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William & Mary’s Meredith Kier Awarded $1.2 M Grant to Advance Recruitment and Retention of STEM teachers through Noyce Scholarship Program

  • Meredith Kier Awarded $1.2 M Grant to Advance Recruitment and Retention of STEM teachers through Noyce Scholarship Program
    Meredith Kier Awarded $1.2 M Grant to Advance Recruitment and Retention of STEM teachers through Noyce Scholarship Program  has been named the new principal investigator (PI) after earning a $1.2 million award from NSF. The grant ensures the program's support for the next five years.  Julie Tucker
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The William & Mary School of Education recently received a significant new funding boost from the National Science Foundation (NSF) to advance the recruitment and retention of STEM teachers.

The $1.2 million award, presented to Associate Professor and Pavey Family Co-Chair in Instructional Technology Meredith Kier, ensures support for the Noyce Scholars Program for the next five years.

The W&M Noyce Scholars Program, an integral part of the university's efforts to address the national shortage of highly qualified K-12 science, technology, engineering and mathematics (STEM) teachers, provides substantial scholarships to students interested in teaching math and science.

Noyce Scholars commit to teaching at a high-need school district for two years per year of funding, after earning their math/science teacher certification. The program's aim is to enhance the quality of STEM education and foster educational equity.

With the grant, Kier has been named as the new principal investigator (PI) of the program. She brings a wealth of experience to her new role, including expertise in equity in STEM education and the preparation and retention of social-justice-oriented science teachers. She has been a vital part of the W&M School of Education faculty since 2015 and joined the Noyce Scholars Program as coPI at the same time. She also directs the secondary science teaching program at the School of Education, co-directs the Center for Innovation in Learning Design and contributes extensively to research in the field.

Her appointment as PI marks a new chapter in the W&M Noyce Scholars Program’s evolution and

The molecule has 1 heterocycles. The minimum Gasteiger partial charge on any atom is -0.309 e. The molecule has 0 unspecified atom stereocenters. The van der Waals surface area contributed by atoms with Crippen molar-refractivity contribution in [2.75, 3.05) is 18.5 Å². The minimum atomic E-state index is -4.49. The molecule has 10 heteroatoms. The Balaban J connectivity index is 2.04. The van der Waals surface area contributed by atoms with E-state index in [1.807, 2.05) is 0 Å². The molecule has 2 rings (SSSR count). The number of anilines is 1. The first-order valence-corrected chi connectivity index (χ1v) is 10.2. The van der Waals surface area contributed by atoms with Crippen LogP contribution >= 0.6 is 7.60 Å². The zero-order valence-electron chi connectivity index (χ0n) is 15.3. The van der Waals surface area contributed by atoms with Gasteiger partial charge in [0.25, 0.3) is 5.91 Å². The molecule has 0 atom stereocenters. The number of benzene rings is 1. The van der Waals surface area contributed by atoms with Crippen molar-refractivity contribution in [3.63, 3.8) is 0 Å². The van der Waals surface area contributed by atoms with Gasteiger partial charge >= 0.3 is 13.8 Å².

continued success.

"I am honored to lead the Noyce Scholarship Program at William & Mary," said Kier. "This grant will
enable us to continue our mission of preparing highly skilled and passionate STEM educators who
are committed to making a difference in high-need schools."

The $1.2 million grant will fund the recruitment, preparation and support of 25 new STEM teachers
over the next five years, ensuring they are equipped to inspire and educate the next generation of
scientists, mathematicians and engineers. The W&M Noyce Scholars Program also includes
professional development and mentoring opportunities for current Noyce Scholars and alumni of
the program, including funding to attend annual NSF-funded conferences, monthly mentoring
meetings between new and veteran teachers and scholarship opportunities.

This initiative not only benefits the teachers and students directly involved but also contributes to
the W&M School of Education’s broader goal of promoting educational excellence and equitable
access.

“One of our defining priorities at the School of Education is to build strong, just institutions by
providing equality of educational opportunity for all, especially those who have been underserved,”
said Dean Robert C. Knoeppel. “Dr. Kier’s work with the Noyce Scholars program is a prime
example.”

New to the program is one of Kier’s co-PI’s, Assistant Professor of Geology Dominick Ciruzzi, who
joined William & Mary in 2021 and embraced the university’s emphasis on providing undergraduate
research opportunities. Ciruzzi’s research focuses on studying the effects of climate change and
land-use change on the water cycle and trees in natural and built environments. Water is one of the
core initiatives of W&M’s Vision 2026 strategic plan.

“The Noyce Scholars Program aligns with my interests in recruiting STEM majors related to my field
to teaching so they can educate and inspire the next generation of earth and environmental
stewards,” said Ciruzzi. “Particularly, there are pressing global challenges related to climate change
— water, food and ecosystem security and more — that need critical attention for a sustainable
future.”

Kier’s team also includes Professor of Biology Paul Heideman; Professor and Natural Resources
Chair at W&M’s Virginia Institute of Marine Sciences Eric Hilton; Professor of Mathematics Sarah
Day; and, Professor of Math Education Marguerite Mason. Other team members include Melody
Porter, director of Civic & Community Engagement, and Joy Jackson, coordinator of education
programs in Civic & Community Engagement.

Read more in the Virginian-Pilot: W&M receives grant to help recruit STEM teachers